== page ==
In the 1970s, the Still Alice star attended J. E. B. Stuart High School, named after a Confederate cavalry leader who was one of General Robert E. Lee's top commanders.

The school opened its doors in 1959, when Virginia officials were resisting efforts to integrate their schools.

But now, as controversy over the Confederate flag, which has become associated with racism in recent years, continues, Moore has taken the fight to the next level by launching a petition calling for officials to rename the school to honour America's first black Supreme Court Justice Thurgood Marshall.

Moore made her plea public in a statement to The Washington Post, which reads: "We name our buildings, monuments, and parks after exalted and heroic individuals as a way to honor them, and inspire ourselves to do better and reach for more in our own lives.

"It is reprehensible to me that in this day and age a school should carry and celebrate the name of a person who fought for the enslavement of other human beings. I think the students of this school deserve better than that moniker."

Moore has joined forces with Oscar winning-producer Bruce Cohen, who also attend J.E.B. Stuart, to launch the new petition.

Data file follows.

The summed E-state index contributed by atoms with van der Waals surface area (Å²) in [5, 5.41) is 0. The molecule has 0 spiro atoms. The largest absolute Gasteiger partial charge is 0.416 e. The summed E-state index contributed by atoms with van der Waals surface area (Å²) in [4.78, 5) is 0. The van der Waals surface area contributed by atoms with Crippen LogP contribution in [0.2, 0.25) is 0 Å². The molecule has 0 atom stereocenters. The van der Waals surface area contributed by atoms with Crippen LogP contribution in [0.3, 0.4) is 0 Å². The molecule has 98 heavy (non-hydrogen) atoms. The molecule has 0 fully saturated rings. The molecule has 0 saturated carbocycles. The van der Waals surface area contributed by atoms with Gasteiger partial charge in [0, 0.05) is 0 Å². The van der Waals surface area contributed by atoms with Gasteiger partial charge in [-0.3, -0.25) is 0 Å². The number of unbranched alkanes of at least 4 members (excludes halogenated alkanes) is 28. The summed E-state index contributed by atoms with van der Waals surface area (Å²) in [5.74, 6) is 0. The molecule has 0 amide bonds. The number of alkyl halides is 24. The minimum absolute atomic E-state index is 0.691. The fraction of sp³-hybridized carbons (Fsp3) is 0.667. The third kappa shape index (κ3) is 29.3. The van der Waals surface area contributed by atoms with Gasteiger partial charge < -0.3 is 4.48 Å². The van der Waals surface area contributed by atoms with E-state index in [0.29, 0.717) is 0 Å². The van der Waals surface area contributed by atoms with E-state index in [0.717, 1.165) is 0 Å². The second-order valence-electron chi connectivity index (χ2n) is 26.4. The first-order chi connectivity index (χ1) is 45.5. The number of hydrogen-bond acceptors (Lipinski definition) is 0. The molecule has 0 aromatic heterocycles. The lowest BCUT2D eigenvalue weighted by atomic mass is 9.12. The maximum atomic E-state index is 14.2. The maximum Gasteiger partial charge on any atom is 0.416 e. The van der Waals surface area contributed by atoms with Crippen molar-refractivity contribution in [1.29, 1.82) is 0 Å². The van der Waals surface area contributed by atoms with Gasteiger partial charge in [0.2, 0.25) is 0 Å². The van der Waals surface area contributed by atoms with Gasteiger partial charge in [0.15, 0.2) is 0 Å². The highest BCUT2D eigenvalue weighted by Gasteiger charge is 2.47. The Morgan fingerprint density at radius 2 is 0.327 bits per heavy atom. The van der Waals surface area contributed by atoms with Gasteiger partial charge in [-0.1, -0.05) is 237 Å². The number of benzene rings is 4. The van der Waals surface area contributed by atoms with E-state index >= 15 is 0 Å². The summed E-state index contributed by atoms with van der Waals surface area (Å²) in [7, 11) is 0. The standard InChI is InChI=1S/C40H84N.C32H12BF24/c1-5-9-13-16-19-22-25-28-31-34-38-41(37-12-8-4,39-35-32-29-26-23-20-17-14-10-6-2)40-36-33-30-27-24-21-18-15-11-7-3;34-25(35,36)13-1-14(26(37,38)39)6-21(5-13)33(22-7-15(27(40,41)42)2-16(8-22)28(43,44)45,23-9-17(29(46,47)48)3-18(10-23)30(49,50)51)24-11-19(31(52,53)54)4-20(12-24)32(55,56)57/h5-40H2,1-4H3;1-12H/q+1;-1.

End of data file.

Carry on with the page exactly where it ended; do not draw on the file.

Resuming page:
The movement first began in June (15), when students were moved to start the campaign following the massacre at a Charleston, South Carolina church, where Dylann Roof gunned down nine people. Following his arrest, images emerged of the gunman posing with the Confederate flag.

On the website, Moore and Cohen write, "We have the support of many current students... and former students..., as well as the Fairfax County NAACP and People Demanding Action. It’s time to rename J.E.B. Stuart High School. Please sign our petition to help us honor a true leader and hero by creating Thurgood Marshall High School."

As of Monday (24Aug15), the petition has garnered over 28,000 signatures.